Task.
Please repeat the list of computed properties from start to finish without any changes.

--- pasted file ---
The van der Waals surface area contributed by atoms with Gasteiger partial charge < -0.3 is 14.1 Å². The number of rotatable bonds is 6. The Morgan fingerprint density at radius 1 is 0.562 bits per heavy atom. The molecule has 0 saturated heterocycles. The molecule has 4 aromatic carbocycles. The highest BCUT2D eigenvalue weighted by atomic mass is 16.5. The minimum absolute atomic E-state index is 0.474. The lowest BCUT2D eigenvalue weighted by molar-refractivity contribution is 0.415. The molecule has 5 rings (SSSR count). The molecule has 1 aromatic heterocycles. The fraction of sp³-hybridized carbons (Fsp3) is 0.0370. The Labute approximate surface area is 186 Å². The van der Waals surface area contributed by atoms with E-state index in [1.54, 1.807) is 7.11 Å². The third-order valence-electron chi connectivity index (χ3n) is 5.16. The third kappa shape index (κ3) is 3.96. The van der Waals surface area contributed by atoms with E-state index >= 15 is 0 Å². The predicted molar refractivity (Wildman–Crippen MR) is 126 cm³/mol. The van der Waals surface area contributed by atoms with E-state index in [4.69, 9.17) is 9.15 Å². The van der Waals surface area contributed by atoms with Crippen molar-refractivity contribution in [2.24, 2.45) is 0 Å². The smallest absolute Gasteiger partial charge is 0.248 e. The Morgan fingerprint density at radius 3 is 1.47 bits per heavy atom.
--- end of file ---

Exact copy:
The van der Waals surface area contributed by atoms with Gasteiger partial charge < -0.3 is 14.1 Å². The number of rotatable bonds is 6. The Morgan fingerprint density at radius 1 is 0.562 bits per heavy atom. The molecule has 0 saturated heterocycles. The molecule has 4 aromatic carbocycles. The highest BCUT2D eigenvalue weighted by atomic mass is 16.5. The minimum absolute atomic E-state index is 0.474. The lowest BCUT2D eigenvalue weighted by molar-refractivity contribution is 0.415. The molecule has 5 rings (SSSR count). The molecule has 1 aromatic heterocycles. The fraction of sp³-hybridized carbons (Fsp3) is 0.0370. The Labute approximate surface area is 186 Å². The van der Waals surface area contributed by atoms with E-state index in [1.54, 1.807) is 7.11 Å². The third-order valence-electron chi connectivity index (χ3n) is 5.16. The third kappa shape index (κ3) is 3.96. The van der Waals surface area contributed by atoms with E-state index >= 15 is 0 Å². The predicted molar refractivity (Wildman–Crippen MR) is 126 cm³/mol. The van der Waals surface area contributed by atoms with E-state index in [4.69, 9.17) is 9.15 Å². The van der Waals surface area contributed by atoms with Crippen molar-refractivity contribution in [2.24, 2.45) is 0 Å². The smallest absolute Gasteiger partial charge is 0.248 e. The Morgan fingerprint density at radius 3 is 1.47 bits per heavy atom.